Defendant accordingly modified his arguments. He now contends that Booker's constitutional holding—mandatory enhancements based on judge-found facts violate the Sixth Amendment—applies to his case. But, citing Bouie v. City of Columbia, 378 U.S. 347, 84 S.Ct. 1697, 12 L.Ed.2d 894 (1964), he argues that applying the remedial holding in sentencing for an offense that predated Booker would violate the Fifth Amendment's Due Process Clause because it is a "judicially created rule [that] is [an] unforeseeable alteration of what was up until Booker a clear statutory requirement [that he be sentenced within the guidelines range]." Aplt. Br. at 9. If Defendant prevails on this argument, the guidelines would remain mandatory in his case but the enhancements could be unconstitutional—the same result he sought in district court. He also argues, in the alternative, that the district court erred in its discretionary sentence because it failed to consider the sentencing factors outlined in 18 U.S.C. § 3553(a) and instead exercised "unfettered discretion." Aplt. Br. at 15.
We do not tarry long on Defendant's first argument because it is contrary to the Supreme Court's explicit instructions in Booker. Writing for the majority of the Court in the remedial portion of the opinion, Justice Breyer stated that "we must apply today's holdings—both the Sixth Amendment holding and our remedial interpretation of the Sentencing Act—to all cases on direct review." Booker, 125 S.Ct. at 769 (emphasis added). We decline Defendant's invitation to hold that the Supreme Court ordered us to violate the Constitution. See also United States v. Duncan, 400 F.3d 1297, 1307-1308 (11th Cir.2005) (rejecting the same argument on different grounds). Moreover, it appears to us that Defendant was not deprived of constitutionally required notice. The only difference between the Booker regime under which his sentence is determined and the regime he would have anticipated at the time of his offense is that the guidelines are not mandatory. He was sentenced within the guidelines range, so he cannot complain of any unanticipated harshness.
Defendant's second argument also fails. It is true that the district court did not march through § 3553(a)'s sentencing factors, but we have never imposed such a requirement. Rejecting a similar challenge—that a district court's discretionary decision to impose consecutive sentences was invalid because the district court did not articulate its reasons—we stated:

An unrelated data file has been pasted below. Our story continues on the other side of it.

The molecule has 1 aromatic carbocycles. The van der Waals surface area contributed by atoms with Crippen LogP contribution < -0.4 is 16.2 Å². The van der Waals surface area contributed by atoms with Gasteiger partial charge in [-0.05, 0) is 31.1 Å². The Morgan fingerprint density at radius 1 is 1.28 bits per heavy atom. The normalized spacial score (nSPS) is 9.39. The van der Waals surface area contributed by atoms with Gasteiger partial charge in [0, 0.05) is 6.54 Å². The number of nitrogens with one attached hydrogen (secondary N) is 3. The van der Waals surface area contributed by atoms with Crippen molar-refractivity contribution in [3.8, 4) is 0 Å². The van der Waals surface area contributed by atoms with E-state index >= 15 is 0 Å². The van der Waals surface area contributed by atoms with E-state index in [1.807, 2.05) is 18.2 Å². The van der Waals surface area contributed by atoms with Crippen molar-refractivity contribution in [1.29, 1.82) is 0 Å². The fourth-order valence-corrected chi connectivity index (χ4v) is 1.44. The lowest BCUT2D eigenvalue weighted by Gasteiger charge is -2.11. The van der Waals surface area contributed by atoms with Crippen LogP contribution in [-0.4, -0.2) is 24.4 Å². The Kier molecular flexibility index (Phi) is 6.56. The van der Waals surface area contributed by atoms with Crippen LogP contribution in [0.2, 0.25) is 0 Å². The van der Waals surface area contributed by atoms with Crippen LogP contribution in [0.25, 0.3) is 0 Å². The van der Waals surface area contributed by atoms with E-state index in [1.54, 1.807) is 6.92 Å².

[I]t [is] quite clear that the sentencing court is not required to consider individually each factor listed in § 3553(a) before issuing a sentence. Moreover, we do not demand that the district court recite any magic words to show that it fulfilled its responsibility to be mindful of the factors that Congress has instructed it to consider.
United States v. Contreras-Martinez, 409 F.3d 1236, 1242 (10th Cir.2005) (internal quotation marks omitted). Here, the district court stated that it "look[ed] at the record in its entirety," and after its review it concluded that 70 months was an appropriate sentence. The court heard several different arguments regarding the appropriate sentencing range and was obviously familiar with the facts of the case. We will not make the useless gesture of remanding for reconsideration when Defendant was aware at sentencing that all relevant factors would be considered by the district court.
We note that Defendant did not argue that the 70-month sentence is unreasonable, and we therefore offer no opinion on the matter.
The sentence is AFFIRMED.
After examining the briefs and appellate record, this panel has determined unanimously that oral argument would not materially assist the determination of this appealSee Fed. R.App. P. 34(a)(2); 10th Cir. R. 34.1(G). The case is therefore ordered submitted without oral argument.